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This book by the late Mary D. Sheriff is a study of islands in seventeenth- and eighteenth-century France. Not just any islands, but islands, real and fictive, ruled by “beguiling women who captivate men through both literal and figurative enchantments” (2). These enchantresses promise love and pleasure to the men who arrive on their shores, but their aim is to dominate, corrupt, and emasculate. If manly virtue is to be restored, their charms have to be resisted and their island domains conquered.
The trope of the enchanted island came to ancien-régime France by way of a canon of ancient and modern epics—Homer’s Odyssey, Ludovico Ariosto’s Orlando furioso, Torquato Tasso’s Gerusalemme liberata, and François Fénelon’s Les aventures de Télémaque. But, Sheriff argues, once rooted in French culture, it achieved a new centrality, becoming a repository for collective anxieties around identity, gender, pleasure, and power. As depicted in art, literature, and performance, enchanted islands stood for difference, in all its dimensions. They were domains where the norms, hierarchies, and values of the Enlightenment were flipped on their head. Because of their geographic isolation and self-containment, they provided a corresponding conceptual space where the fundamental oppositions that structured French culture—self/other, masculinity/femininity, master/slave, duty/pleasure, virtue/corruption—could be worked through, if not resolved.
Sheriff builds her argument over six chapters that trace the permutations of the enchanted-island trope over the course of the seventeenth and eighteenth centuries. The first chapters lay out the conceptual terrain. Chapter 1 explores thinking about the island as “geographic formation” and “mythic figure” (18–19) in both early modern France and contemporary critical theory. Chapter 2 provides a short cultural history of enchantment and magic in Enlightenment France, debunking the stereotype of the eighteenth century as a triumph of secular rationalism. Enchantment, Sheriff demonstrates, was tied up inextricably with the construction of gender. Black magic, and the threat of moral and sexual dissipation that came with it, was projected onto women. By contrast, art and science, the domain of men, provided pleasure free of the moral stain of concupiscence and in harmony with the laws of God and nature.
The following four chapters each investigate a particular configuration of the island enchantress trope and the understanding of gender, pleasure, and power that it embodied. Chapter 3 concentrates on the staging of enchanted-island stories in royal ballets and fetes, culminating in an analysis of Israël Silvestre’s suite of prints of the first fete held at Louis XIV’s Versailles, Les plaisirs de l’isle enchantée. In all of these entertainments, the king is portrayed as the conquering hero who vanquishes the beguiling sorceress and her black magic to deliver a new Golden Age. The king’s heroism vaunted not only his absolute authority but also French cultural superiority over the “effeminate,” decadent Italians.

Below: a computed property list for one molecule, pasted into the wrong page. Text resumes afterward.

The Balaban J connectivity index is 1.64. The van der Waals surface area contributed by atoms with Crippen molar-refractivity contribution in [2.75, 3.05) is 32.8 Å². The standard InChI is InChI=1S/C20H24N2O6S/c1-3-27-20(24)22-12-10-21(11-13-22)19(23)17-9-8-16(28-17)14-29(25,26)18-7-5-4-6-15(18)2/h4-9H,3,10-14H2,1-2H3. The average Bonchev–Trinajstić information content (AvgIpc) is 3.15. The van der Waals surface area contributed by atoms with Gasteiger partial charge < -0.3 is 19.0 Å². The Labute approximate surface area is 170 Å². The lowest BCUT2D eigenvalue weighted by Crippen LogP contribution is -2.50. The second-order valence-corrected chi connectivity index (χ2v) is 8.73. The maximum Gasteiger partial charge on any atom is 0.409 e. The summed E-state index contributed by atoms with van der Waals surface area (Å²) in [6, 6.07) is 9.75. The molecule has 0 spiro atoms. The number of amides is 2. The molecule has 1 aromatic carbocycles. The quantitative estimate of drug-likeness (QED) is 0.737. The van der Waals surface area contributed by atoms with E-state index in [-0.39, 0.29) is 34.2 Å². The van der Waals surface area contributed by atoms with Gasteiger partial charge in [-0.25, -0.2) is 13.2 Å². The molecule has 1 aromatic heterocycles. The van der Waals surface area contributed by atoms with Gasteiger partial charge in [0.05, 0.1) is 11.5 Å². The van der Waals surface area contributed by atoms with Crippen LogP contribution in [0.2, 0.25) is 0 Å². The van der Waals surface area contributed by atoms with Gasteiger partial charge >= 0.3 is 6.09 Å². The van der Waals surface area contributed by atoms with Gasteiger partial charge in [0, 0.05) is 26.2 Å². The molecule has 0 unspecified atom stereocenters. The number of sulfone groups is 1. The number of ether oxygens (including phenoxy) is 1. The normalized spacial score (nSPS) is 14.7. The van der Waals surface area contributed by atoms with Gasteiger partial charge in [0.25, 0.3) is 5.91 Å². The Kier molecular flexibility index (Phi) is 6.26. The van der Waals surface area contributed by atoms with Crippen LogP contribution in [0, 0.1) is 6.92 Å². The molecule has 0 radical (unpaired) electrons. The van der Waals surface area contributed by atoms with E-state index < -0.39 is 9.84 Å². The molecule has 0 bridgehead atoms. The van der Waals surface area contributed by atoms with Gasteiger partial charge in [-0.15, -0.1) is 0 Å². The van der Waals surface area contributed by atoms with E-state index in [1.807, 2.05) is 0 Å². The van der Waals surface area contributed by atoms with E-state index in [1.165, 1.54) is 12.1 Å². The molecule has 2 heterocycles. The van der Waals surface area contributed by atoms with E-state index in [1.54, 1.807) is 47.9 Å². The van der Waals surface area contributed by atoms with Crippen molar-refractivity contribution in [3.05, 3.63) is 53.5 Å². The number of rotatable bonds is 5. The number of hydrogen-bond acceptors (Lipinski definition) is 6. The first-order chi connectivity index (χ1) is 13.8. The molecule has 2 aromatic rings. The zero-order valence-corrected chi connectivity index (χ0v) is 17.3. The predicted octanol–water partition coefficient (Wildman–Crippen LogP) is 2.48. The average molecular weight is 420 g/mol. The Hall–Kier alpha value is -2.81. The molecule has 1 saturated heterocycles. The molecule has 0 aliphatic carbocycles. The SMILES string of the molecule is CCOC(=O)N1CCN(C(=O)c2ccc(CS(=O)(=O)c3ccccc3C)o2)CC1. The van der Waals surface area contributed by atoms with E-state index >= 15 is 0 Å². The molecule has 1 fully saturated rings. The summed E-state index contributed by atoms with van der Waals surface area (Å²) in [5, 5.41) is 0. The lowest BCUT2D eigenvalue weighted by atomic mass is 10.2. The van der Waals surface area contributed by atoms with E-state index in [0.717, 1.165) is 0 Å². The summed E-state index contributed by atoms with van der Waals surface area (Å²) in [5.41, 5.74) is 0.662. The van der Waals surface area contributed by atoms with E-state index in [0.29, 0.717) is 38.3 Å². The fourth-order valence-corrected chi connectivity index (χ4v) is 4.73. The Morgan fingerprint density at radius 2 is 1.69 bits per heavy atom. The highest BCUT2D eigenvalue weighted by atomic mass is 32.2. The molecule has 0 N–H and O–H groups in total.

The next two chapters examine how this paradigm was revised after Louis XIV’s death in 1715. Chapter 4 has as its focus an episode from Fénelon’s moralizing novel Les aventures de Télémaque, in which Telemachus is shipwrecked on Calypso’s island. Fénelon meant Telemachus’s experiences on the island to warn against the dangers of voluptuary pleasures and the enchanting women who proffer them, but, as many contemporaries pointed out, his novel conveys this lesson with particularly vivid, seductive writing. During the Regency this paradox was taken up in paintings of the episode by Nicolas Vleughels and Jean Raoux, which offer visual and erotic pleasure unabashedly, sometimes at the cost of moral instruction; the dangers of sexual enchantment are neutralized as they are channeled into the enchantments of art. Chapter 5 pans out to examine how Rinaldo’s enchantment at the hands of Armida in Tasso’s Gerusalemme liberata was visualized in eighteenth-century paintings, ballets, and operas. Sheriff detects a subtle but unmistakable recalibration of the relationship between masculinity and pleasure in these works: rather than threatening masculinity, pleasure affirms it.
Sheriff’s final chapter leaves the world of myth to examine two real islands, Tahiti and Saint Domingue (present-day Haiti). Here, she considers the ways in which the enchanted-island trope intersected with France’s colonial project, as travelers, missionaries, and colonists drew on stories about enchanted islands to understand (and misunderstand) their encounters. When French sailors first arrived in Tahiti, they portrayed its women as beguiling Venuses, freely offering their bodies. The pleasures of Tahiti were pleasures without consequences, because the Frenchmen left soon after they arrived and no offspring resulted from their encounters (or so they could tell themselves). But the situation was different in the colony of Saint Domingue, where, according to European observers, couplings of white men and black women produced Vaudou-practicing mûlatresses, mistresses of sexual pleasure whose moral turpitude threatened established hierarchies and norms.